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Sunday, November 29, 2009

The allure of whipped cream

The pies of Thanksgiving always have me thinking about whipped cream. Yum! The whipped cream also reminds me of two great stories.

A few weeks ago my oldest son had a cold. To decrease the mucus with the cold I usually eliminate dairy from his diet for a few days. Unfortunately, the day he got sick, Dad came home with pie, ice cream, and whipped cream. He had pie, but not the toppings and was none to happy with Mama about that. I promised him I would let him have a bowl full of both ice cream and whipped cream for a treat when he was feeling better, but apparently he wasn't quite convinced I would follow through.

A couple of days later I was coming down the stairs and he came scurrying toward me from the kitchen and gave me a big hug. I didn't think too much about it, but a couple a minutes later he came back to me and told me he had to confess. Unbeknownst to me, he had been sneaking whipped cream from the container in the refrigerator when I came down the stairs. He said he didn't think I would really let him have some when he was better, so he had been sneaking big scoops of it with his hands.
He was really worried I'd be mad at him. Instead I surprised him by laughing and hugging him, then sharing with him my own story of succumbing to the allure of whipped cream.

As a little girl I had the good fortune to spend a great deal of time with my Grandma. Much of that time was also spent with my dear cousin GB. Every afternoon Grandma would take a nap for an hour or two and GB and I were supposed to rest, watch TV, or play quietly. Being curious girls we frequently found ourselves up to our eyeballs in trouble instead. Grandma had a variety of items around the house that we found quite irresistible and would frequently sneak while she was napping. The most infamous was the Cool Whip in the freezer.

GB and I loved Cool Whip and Grandma always kept a few containers in the freezer for family dinners. Once we discovered this, we made it a habit to slip into the freezer, open a container, and scrap a spoon or our fingers across the top for a little taste. We would smooth the top evenly and one time left the thinnest layer possible in the bottom of the bowl to make sure we hadn't eaten the whole thing. Somehow we fooled ourselves into believing Grandma wouldn't notice. Well, she definitely noticed!

As adults when the pies and the whipped cream came out at Thanksgiving, Grandma would tell the story of going to the freezer to get the Cool Whip and discovering the all but empty container. We tried to defend ourselves, but usually ended up laughing and confessing countless other ridiculous things we'd done while Grandma was napping. The afternoons with GB and Grandma telling that story are some of my favorite memories.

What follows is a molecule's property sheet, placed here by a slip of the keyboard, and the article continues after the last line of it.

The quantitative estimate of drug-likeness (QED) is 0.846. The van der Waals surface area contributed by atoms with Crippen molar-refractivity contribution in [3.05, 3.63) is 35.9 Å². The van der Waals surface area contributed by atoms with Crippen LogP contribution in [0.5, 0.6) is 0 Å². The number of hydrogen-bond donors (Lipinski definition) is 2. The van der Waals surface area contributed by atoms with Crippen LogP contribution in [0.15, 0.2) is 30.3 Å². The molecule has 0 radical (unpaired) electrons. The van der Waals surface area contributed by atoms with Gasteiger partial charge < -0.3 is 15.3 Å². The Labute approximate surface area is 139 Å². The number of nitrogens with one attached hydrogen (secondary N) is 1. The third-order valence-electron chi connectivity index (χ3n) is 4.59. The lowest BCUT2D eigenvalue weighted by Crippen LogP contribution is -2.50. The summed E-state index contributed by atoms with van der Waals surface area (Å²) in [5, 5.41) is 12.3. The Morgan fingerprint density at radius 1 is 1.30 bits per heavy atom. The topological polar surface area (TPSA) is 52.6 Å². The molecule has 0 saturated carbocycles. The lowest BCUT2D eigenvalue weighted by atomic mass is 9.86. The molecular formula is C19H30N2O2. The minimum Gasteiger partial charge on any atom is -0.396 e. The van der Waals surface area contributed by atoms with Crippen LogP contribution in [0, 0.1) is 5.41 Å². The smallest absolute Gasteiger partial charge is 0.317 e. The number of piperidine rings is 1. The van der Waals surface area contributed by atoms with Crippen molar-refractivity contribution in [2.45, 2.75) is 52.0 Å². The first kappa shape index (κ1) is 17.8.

After hearing this story, my son was relieved that he was not the only one to feel the allure of whipped cream and excited that I had shared the story with him.  It was a wonderful moment of connection for the two of us. I was so proud of him for being honest with me and relieved that I had been able to handle the situation with grace and humor.

I love these moments of confident parenting when it all seems to come together. They make the frequent times of struggle much more bearable and remind me that I can be the parent I want to be, but I don't have to be perfect (and neither do my kids).

Thursday, November 26, 2009

A nostalgic heart

Being one of those people to whom nostalgia comes easily, I frequently struggle with not clinging to the past. The practice of Aparigraha allows me to raise my awareness of this and to work toward being present each moment here and now. Holidays seem especially challenging for me in this practice.

As I reflect this Thanksgiving morning on all the blessings of my life, my heart is both full and saddened. I have so much for which to be thankful and yet part of me longs for those Thanksgivings of old. So many precious memories of grandparents, aunts and uncles, cousins, foods, afternoon naps, football games, loud rounds of cards, and most of all laughter and joy. Nothing was every perfect, but it is so sweet to soften those edges of memory by letting go of the imperfections.